Dublin needs more skyscrapers. That’s according to property consultants Knight Frank, who say Ireland will lose out on tech investment if employees can’t live close to where they work.
Speaking to The Irish Times yesterday, Declan O’Reilly, the agent’s commercial director for Ireland, said:
“It used to be that when it came to office relocations you just looked at where the chief executive and chief finance officer lived and which train station they commuted into and that was where you ended up. Now companies are worried about where younger employees want to be and that’s typically close to the city.”
“If you are a Google or a LinkedIn, then there’s a war for talent on and the people you are hoping to attract want to work in the city centre and to live near to where they work. Companies want to place their business in areas where they are most likely to attract key employees and increasingly that is in the city centre,” he added.
“Dublin is a place where, by and large, we tend to build buildings that are seven or eight storeys high. What we want to avoid is urban sprawl and so what needs to happen is that we build beautiful buildings that are maybe 20 to 30 storeys high instead,” he said.
“You get a company like Google coming here and they typically take a relatively small amount of space initially, but they all want to be in a city that will enable them to expand. In Dublin we don’t have a lot of spare buildings and the problem is that the funding side of speculative development is not happening. We need a debt market and don’t have one,” he said.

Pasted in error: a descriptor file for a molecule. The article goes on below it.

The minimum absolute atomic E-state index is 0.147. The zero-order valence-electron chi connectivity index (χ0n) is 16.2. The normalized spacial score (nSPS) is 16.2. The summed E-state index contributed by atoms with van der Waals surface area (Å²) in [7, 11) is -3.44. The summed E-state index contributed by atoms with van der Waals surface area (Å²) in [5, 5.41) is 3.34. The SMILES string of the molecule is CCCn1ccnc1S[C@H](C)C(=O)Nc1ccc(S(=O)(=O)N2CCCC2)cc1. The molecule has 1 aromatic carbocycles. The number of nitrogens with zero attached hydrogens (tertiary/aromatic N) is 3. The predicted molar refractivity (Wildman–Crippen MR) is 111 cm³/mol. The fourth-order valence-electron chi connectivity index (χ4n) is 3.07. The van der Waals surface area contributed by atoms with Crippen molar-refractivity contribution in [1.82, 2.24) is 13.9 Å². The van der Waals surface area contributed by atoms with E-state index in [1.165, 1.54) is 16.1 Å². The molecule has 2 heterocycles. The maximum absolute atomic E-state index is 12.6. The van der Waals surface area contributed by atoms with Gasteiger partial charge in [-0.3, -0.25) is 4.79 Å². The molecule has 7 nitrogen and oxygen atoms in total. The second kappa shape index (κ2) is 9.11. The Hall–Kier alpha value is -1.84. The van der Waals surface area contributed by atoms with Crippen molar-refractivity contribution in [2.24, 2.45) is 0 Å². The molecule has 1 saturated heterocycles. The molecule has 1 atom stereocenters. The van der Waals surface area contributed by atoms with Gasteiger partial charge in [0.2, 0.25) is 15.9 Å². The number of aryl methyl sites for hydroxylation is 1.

“Our call on prime rent for 2015 is between €55 a sq ft to €57.50 a sq ft, which shows that we’re getting back to where we were 10 years ago when rents achieved €60 a sq ft.”
A Knight Frank report just published lists the cost of renting office space in tower buildings across key global cities.
Hong Kong still tops the ranking with a prime rent of US$255.50 per sq. ft., over US$100 more expensive than New York which sits in 2nd place with a rent of US$153 per sq. ft.
Hong Kong’s large lead in the index can be attributed to a variety of factors, such as the restricted geographic area of the city which results in developers having to convert air into ‘land’ and build upwards.
|City||Prime Rent (USD/sq ft/yr)||Six months growth*|
|2||New York City||$153.00||2.0%|
|*Q4 2014 to Q2 2015, excluding exchange rate fluctuations.|
|Currency conversions as at 30/06/15, via OANDA|
Source: Knight Frank, Newmark Grubb Knight Frank, Sumitomo Mitsui Trust Research Institute